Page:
The 1037MHz peak operating point Huawei uses for the Mali-G71MP8 GPU in the P10, P10 Plus, and Mate 9 is intended primarily for boosting benchmark scores and is not sustainable. All three phones only maintain peak performance levels for 1 minute (which just happens to be how long most graphics benchmarks last) before they begin reducing GPU frequency to avoid overheating. The P10 drops to 21fps after only 4 minutes, a 37% reduction relative to the peak value, before reaching equilibrium after about 30 minutes at around 18.3fps. This behavior is almost exactly the same as the Mate 9, except it drops to 21fps after 8 minutes and maintains 19fps afterwards, probably because its larger chassis can dissipate more heat. The P10 Plus also loses about 38% of its performance after 8 minutes.
The P10’s and Mate 9’s sustained performance is as good as or better than phones using Qualcomm’s Snapdragon 820/821 SoCs, though. The Moto Z Force Droid, with a newer GPU driver, can sustain a peak performance of almost 18fps for 12 minutes, gradually reaching a steady-state frame rate of 14.5fps, while the LeEco Pro 3, which uses a Snapdragon 821 SoC, can maintain 19fps after dropping from a peak value of 33fps. The Galaxy S7 edge also experiences a significant 33% drop in performance starting at the 8 minute mark, stabilizing at about 10fps after 31 minutes, similar to the P10 Plus’ 10.3fps when running at the same resolution.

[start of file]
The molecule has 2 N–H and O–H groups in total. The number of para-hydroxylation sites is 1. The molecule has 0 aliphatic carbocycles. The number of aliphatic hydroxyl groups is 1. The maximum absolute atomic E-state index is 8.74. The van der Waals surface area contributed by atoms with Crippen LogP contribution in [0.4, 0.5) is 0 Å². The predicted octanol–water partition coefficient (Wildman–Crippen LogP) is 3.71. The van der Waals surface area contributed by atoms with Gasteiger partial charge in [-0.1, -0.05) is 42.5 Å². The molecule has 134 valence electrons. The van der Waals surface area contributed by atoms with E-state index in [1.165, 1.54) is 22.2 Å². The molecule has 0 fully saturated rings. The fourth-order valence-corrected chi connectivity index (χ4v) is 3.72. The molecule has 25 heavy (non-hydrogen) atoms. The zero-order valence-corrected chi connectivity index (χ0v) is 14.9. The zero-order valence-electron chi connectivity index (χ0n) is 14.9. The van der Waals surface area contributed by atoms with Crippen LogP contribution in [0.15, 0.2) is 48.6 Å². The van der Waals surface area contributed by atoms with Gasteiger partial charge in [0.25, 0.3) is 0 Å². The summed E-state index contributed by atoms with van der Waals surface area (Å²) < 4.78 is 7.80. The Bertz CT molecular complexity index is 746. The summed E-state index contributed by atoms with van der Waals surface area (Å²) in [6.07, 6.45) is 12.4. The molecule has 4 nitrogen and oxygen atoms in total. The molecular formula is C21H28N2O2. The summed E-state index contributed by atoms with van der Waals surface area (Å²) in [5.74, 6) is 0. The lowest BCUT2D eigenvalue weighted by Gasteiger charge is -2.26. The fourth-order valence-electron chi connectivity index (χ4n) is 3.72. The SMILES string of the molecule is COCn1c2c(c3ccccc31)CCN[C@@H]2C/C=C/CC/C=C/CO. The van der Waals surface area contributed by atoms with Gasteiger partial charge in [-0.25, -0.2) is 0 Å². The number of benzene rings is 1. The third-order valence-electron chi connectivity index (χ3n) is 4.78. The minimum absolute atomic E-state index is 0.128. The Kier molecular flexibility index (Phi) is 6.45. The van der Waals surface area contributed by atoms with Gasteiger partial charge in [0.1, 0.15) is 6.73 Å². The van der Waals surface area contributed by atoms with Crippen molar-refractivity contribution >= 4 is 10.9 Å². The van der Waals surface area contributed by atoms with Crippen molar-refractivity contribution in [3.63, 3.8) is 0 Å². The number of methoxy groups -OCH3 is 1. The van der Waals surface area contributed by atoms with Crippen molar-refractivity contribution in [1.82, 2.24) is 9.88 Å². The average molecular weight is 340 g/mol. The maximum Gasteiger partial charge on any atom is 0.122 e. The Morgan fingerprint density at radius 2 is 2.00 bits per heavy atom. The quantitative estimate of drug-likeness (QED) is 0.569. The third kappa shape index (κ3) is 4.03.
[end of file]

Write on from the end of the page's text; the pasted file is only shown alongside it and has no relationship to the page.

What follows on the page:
Once the battery level drops to 10%, Huawei’s battery saving feature, which cannot be disabled, kicks in, reducing frame rate by more than 20%. There’s another step when the battery level hits 4%.
The P10 and P10 Plus include Huawei’s SuperCharge fast-charging technology that includes voltage, current, and temperature protection circuitry. The included wall charger is rated for 5V/2A (10W), 4.5V/5A (22.5W), and 5V/4.5A (22.5W) operation.
The P10 reaches a peak of about 16.2W at the battery shortly after being plugged in before settling around 12.5-13W. The battery charges to 25% in about 14 minutes and reaches 50% in about 31 minutes. The P10 Plus charges a little faster, initially spiking to 17.2W before settling around 14W. The P10 Plus’ battery charges to 25% in about 14 minutes and reaches 50% in about 30 minutes. Both P10s take just over 2 hours to be completely charged.